PayPal exec says publishers won't embrace Apple's iPad 2, App Store subscriptions
Apple is set to unveil the iPad 2 on March 2, and the next-generation tablet is widely expected to carry on the blockbuster sales success of the first model.
But Sam Shrauger, PayPal's vice president of global product and experience, isn't so sure the next iPad will be a hit with content publishers, particularly due to the 30% cut Apple is taking in its new App Store subscription service.
"Somehow I doubt it," Shrauger wrote in a company blog post on Wednesday. "We have heard from a number of publishers since last week who are outraged at Apple's 30 percent cut."
If Apple's subscription service doesn't pan out, that might not be so bad for its competitors -- which among them is PayPal, owned by EBay.
PayPal offers a service of its own for publishers and takes a 5% cut of revenue.
"Publishers need an easy way to monetize their content while also retaining information about their readers across multiple platforms," Shrauger wrote. "With Apple's subscription service, publishers lose both these controls and have few options. They can charge consumers more, withdraw from the Apple apps store or continue status quo, knowing they'll make far less money. This simply doesn't work in the long run."
Apple's App Store subscription plan requires any content publishers who want to sell subscriptions through the iTunes and iOS ecosystem to charge the same price or less through Apple as what is offered elsewhere. All subscriptions sold though Apple leave the tech giant with a 30% cut of that revenue.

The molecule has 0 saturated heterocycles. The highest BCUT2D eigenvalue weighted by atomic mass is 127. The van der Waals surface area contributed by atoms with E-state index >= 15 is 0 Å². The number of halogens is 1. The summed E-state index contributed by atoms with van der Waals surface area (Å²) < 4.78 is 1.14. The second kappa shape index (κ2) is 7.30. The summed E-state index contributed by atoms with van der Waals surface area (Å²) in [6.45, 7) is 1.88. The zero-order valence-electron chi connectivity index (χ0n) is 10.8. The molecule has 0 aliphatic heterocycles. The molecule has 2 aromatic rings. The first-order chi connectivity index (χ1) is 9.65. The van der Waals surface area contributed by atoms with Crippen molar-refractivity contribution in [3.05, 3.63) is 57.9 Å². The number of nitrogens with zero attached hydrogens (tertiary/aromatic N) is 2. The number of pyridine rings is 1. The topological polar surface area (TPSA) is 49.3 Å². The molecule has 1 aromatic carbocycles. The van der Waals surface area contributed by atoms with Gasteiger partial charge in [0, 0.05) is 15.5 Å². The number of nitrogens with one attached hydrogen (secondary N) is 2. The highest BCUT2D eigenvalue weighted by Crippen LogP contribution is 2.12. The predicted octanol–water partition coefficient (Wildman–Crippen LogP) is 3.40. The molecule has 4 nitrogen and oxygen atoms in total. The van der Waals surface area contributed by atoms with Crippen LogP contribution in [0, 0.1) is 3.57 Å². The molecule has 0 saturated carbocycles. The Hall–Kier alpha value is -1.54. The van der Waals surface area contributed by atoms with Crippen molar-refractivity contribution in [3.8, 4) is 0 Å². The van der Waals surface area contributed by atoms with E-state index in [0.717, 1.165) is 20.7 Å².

If a subscriber signs up for a magazine, newspaper, video series or music outside of the iOS ecosystem, they can still access content in an iPod Touch, iPhone or iPad app and Apple will take no share of that revenue since the subscription originated outside of its service.
PayPal's gloomy outlook on Apple's terms with publishers isn't the first.
On Monday, Arc90, the maker of the Readability Web app, posted a letter to Apple stating its displeasure with Apple's 30% cut for subscribers, which it said resulted in its iOS app being rejected.
Arc90 charges a subscription fee for its Web app of at least $5 a month and for itself, it takes 30% of revenue -- the same cut Apple would take.
The Department of Justice and the Federal Trade Commission are investigating the legality of Apple's new App Store subscription service, and content publishers aren't excited about the policy of subscribers having the option of not sharing their personal information with publishers.
Shrauger wrote that PayPal's stance is that payment models should be determined by publishers, not those providing the platform to publish content.
"Our message remains the same, one device or operating system will not win out," he said. "Ultimately the consumer is going to choose. History has shown time and again that the open Web, where consumers can pay for content they want, in the way they want, across multiple devices, will win out over the walled garden that Apple offers for digital content providers."
But that doesn't mean that Shrauger or anyone else at PayPal is abandoning Apple products.
"I'm not saying that I won't be in line to get a new iPad," he wrote. "All I'm saying is that publishers deserve a better deal and consumers deserve the choice to get their news in the format they desire. I can't wait to see what's unveiled at the Yerba Buena Center in San Francisco on March 2nd."
-- Nathan Olivarez-Giles
Photo: Sam Shrauger, PayPal's vice president of global product strategy. Credit: PayPal